The research and unfolding outcomes could one day drive forward both how doctors decide to—and ultimately treat—brain aneurysms. In fusing the 3D-printed platform with computational models, the team thinks this could mark the beginning of an innovative tool through which surgeons can pre-select the best coil types to use on particular aneurysms to garner the best effects, as well as test run operations before attempting them on human patients.
Generally, to verify computational models of aneurysms, scientists will often induce them in animals, and then perform surgery. The lab’s newly developed platform offers a possibly enhanced means for validating those computational models.
Hynes made it a point to note that such models sparked the very conception of all this work and are really at the heart of it. He added the team works incredibly close with the researchers at Duke to “regularly tap into their vast knowledge of physiological flow dynamics” and continuously tune both the living aneurysm device—while also helping the university officials to evaluate the accuracy of their advanced flow models.
“We can then go back and forth, performing an experiment, modeling the experiment, and comparing the results of each to help develop a clearer picture of biological events neither can capture completely on their own,” Hynes said. “The relationship is very symbiotic, and it’s something the field of tissue engineering should be striving for more and more as we continue into the future.”
Next steps of the work are unfolding, and a lot has to happen before this can all be applied in clinical environments. But in pairing both the model and 3D bioprinted aneurysm, researchers also have high hopes to help clinicians better predict the outcome of their potential approaches.
Moya likened it all to how tech giant Amazon works.
“They know what I will want to buy next, or the next book I will enjoy because they’ve developed incredible algorithms based on my data, what I spend on and what I read,” she explained. “We want to essentially use this living aneurysm to create the datasets needed to build up a computational model that could have the predictive capability that Amazon has—but for medical outcomes.”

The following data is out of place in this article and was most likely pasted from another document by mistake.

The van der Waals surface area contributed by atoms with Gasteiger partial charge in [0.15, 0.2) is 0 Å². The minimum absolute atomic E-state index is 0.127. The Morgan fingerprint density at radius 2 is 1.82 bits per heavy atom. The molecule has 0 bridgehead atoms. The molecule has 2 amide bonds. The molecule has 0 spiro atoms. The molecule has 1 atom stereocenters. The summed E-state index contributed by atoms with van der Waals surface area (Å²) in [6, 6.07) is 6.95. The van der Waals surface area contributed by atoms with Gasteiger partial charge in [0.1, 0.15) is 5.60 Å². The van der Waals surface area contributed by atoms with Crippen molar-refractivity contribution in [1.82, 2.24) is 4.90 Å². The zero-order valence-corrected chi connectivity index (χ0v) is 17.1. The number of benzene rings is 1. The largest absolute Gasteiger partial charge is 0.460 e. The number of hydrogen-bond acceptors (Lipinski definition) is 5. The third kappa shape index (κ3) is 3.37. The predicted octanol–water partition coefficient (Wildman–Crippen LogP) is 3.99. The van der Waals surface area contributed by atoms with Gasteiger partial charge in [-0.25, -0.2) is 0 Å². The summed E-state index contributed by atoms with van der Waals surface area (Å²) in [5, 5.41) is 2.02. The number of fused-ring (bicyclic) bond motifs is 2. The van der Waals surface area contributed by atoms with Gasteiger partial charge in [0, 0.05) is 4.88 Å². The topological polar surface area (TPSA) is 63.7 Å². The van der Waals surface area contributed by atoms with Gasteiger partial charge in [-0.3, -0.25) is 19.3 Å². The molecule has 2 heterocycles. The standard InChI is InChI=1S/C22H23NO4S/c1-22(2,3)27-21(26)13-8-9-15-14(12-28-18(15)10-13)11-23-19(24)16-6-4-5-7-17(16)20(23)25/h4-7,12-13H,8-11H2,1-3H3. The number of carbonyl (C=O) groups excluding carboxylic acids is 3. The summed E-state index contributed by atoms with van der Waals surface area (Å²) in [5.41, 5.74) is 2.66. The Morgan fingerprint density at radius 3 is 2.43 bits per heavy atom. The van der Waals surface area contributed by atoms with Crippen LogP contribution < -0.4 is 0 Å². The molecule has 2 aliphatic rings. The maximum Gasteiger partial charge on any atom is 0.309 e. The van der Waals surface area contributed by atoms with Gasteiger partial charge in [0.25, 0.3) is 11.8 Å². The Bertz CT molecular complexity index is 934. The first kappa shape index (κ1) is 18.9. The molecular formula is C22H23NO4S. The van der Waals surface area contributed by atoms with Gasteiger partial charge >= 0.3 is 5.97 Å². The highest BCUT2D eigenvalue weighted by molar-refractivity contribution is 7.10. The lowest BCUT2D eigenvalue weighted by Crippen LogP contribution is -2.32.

Though clinical data could be tapped as part of the involved data stream, the living aneurysm platform allows for boosted feedback, and a mechanism to assess the prediction, which Moya noted is critical in developing these computer models.
“It’s not enough to just tell Amazon what I like—they have to make recommendations that I then try out and provide feedback on what they predicted I would like,” she said.
Putting it another way, Hynes further iterated that the team intends for the research to serve as a solid groundwork for the creation of a highly advanced, patient-specific predictive computational model that can inform aneurysm-centered surgical treatments. When treating the ailments, doctors frequently only have very small windows of time when they can act, and “simulations like these can help [them] make very challenging decisions” in those fast-pace, serious moments, or “in situations where choosing the wrong treatment option could make the situation worse,” he noted.
When the work is all completed, Hynes hopes to see a next-level computational model that can be used to shed light on people’s unique, individual aneurysm cases. A patient’s brain scan and clinical data would be uploaded into that future model, which would then simulate the person’s blood flow dynamics before the treatment, the clot formation as it is likely to proceed in response to the surgery, and the resulting blood flow dynamics after the treatment is complete.
“By enabling clinicians to play out a variety of different treatment methods and predict their outcomes before the patient even arrives for treatment, the model we’re envisioning will enable neurosurgeons to give their patients the best personalized treatment and the best possible result,” Hynes said.